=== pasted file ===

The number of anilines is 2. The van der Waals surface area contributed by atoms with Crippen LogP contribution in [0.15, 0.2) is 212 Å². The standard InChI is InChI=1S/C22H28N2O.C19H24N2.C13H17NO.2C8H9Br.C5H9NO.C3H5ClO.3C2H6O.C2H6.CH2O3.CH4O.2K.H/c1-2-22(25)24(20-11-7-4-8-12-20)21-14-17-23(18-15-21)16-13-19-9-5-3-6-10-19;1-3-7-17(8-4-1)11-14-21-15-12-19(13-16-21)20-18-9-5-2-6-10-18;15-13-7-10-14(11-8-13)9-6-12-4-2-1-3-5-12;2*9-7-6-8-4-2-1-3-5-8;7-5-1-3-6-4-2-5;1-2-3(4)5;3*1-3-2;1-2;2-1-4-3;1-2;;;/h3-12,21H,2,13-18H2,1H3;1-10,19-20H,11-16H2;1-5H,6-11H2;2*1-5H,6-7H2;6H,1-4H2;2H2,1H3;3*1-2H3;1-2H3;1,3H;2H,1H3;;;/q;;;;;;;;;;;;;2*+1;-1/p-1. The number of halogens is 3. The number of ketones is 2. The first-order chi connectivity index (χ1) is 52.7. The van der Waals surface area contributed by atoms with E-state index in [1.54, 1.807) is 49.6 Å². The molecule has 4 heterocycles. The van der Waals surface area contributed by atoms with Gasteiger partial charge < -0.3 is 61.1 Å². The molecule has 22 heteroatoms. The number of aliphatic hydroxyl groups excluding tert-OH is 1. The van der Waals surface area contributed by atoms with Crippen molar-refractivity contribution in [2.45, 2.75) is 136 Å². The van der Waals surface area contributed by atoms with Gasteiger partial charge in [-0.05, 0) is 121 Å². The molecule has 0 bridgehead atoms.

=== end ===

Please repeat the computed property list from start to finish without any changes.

The number of anilines is 2. The van der Waals surface area contributed by atoms with Crippen LogP contribution in [0.15, 0.2) is 212 Å². The standard InChI is InChI=1S/C22H28N2O.C19H24N2.C13H17NO.2C8H9Br.C5H9NO.C3H5ClO.3C2H6O.C2H6.CH2O3.CH4O.2K.H/c1-2-22(25)24(20-11-7-4-8-12-20)21-14-17-23(18-15-21)16-13-19-9-5-3-6-10-19;1-3-7-17(8-4-1)11-14-21-15-12-19(13-16-21)20-18-9-5-2-6-10-18;15-13-7-10-14(11-8-13)9-6-12-4-2-1-3-5-12;2*9-7-6-8-4-2-1-3-5-8;7-5-1-3-6-4-2-5;1-2-3(4)5;3*1-3-2;1-2;2-1-4-3;1-2;;;/h3-12,21H,2,13-18H2,1H3;1-10,19-20H,11-16H2;1-5H,6-11H2;2*1-5H,6-7H2;6H,1-4H2;2H2,1H3;3*1-2H3;1-2H3;1,3H;2H,1H3;;;/q;;;;;;;;;;;;;2*+1;-1/p-1. The number of halogens is 3. The number of ketones is 2. The first-order chi connectivity index (χ1) is 52.7. The van der Waals surface area contributed by atoms with E-state index in [1.54, 1.807) is 49.6 Å². The molecule has 4 heterocycles. The van der Waals surface area contributed by atoms with Gasteiger partial charge < -0.3 is 61.1 Å². The molecule has 22 heteroatoms. The number of aliphatic hydroxyl groups excluding tert-OH is 1. The van der Waals surface area contributed by atoms with Crippen molar-refractivity contribution in [2.45, 2.75) is 136 Å². The van der Waals surface area contributed by atoms with Gasteiger partial charge in [-0.05, 0) is 121 Å². The molecule has 0 bridgehead atoms.